RH testing, particularly with the innovative and easy-to-use Rapid RH L6, provides the most accurate testing to prevent moisture-related flooring problems.

Free Download – Which Rapid RH Sensor is Right For You?

Last updated on October 30th, 2023


  1. Charles Mead says:

    Will the TE-CD hammer drill bit pass Osha rules for zero dust in the air.

  2. Kurt Wiesenbach says:

    So if we have a slab that is required to be tested at 20% depth, what’s the proper placement for the sensor when the slab is less than 8″ thick? I’m assuming the test won’t perform properly when the sensor is sticking out of the floor, as they’re 1.6″ tall and the depth of anything less than 8″ is less than that for a 20% hole. There is absolutely no information on this subject in the kit paperwork or on your website.

    • Jason Spangler says:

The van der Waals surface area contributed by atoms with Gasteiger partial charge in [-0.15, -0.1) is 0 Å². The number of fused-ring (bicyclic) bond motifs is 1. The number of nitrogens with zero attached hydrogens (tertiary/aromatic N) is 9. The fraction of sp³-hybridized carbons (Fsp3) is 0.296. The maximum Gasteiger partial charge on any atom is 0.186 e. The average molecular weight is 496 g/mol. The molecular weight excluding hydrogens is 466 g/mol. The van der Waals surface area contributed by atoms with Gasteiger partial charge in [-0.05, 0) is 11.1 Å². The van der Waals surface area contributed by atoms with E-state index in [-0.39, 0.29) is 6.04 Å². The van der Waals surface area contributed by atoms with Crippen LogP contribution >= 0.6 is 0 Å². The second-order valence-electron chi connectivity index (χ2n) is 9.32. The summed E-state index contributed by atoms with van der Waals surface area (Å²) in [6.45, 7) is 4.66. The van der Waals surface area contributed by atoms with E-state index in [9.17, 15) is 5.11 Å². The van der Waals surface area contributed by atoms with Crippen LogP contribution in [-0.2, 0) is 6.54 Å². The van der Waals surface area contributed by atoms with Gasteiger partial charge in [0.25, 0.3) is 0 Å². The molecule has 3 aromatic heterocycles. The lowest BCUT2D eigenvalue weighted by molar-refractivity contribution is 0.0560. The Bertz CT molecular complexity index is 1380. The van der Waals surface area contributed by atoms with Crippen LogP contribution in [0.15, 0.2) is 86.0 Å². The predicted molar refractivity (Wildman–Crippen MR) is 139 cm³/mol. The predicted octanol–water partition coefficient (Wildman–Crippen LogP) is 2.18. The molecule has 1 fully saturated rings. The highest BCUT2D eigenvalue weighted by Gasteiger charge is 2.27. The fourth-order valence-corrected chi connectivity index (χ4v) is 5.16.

Thanks for the question. The critical part of the sensor to perform correctly, revolves around the three larger diameter “isolation” rings at the bottom of the sensor barrel. These are larger than the properly driller, ¾” diameter hole in which they are installed. This creates a sealed void of space at that critical, depth specific area in the slab (assuming the hole is drilled to the correct depth). The sensor then reads the air in this void. This being said, as long as the isolation rings are sealing properly, having part of the sleeve sticking out of the concrete will not impair the functionality of the sensor. From a jobsite safety and/or ensuring viability of the test, some don’t like to leave them sticking up. This is one of the reasons we altered the design in 2012 and made the sensor two pieces. You can take the longer “smooth” section of sensor/sleeve apart from the bottom “isolation” ring section and change it out with one of the smaller length extensions included with every pack of sensors.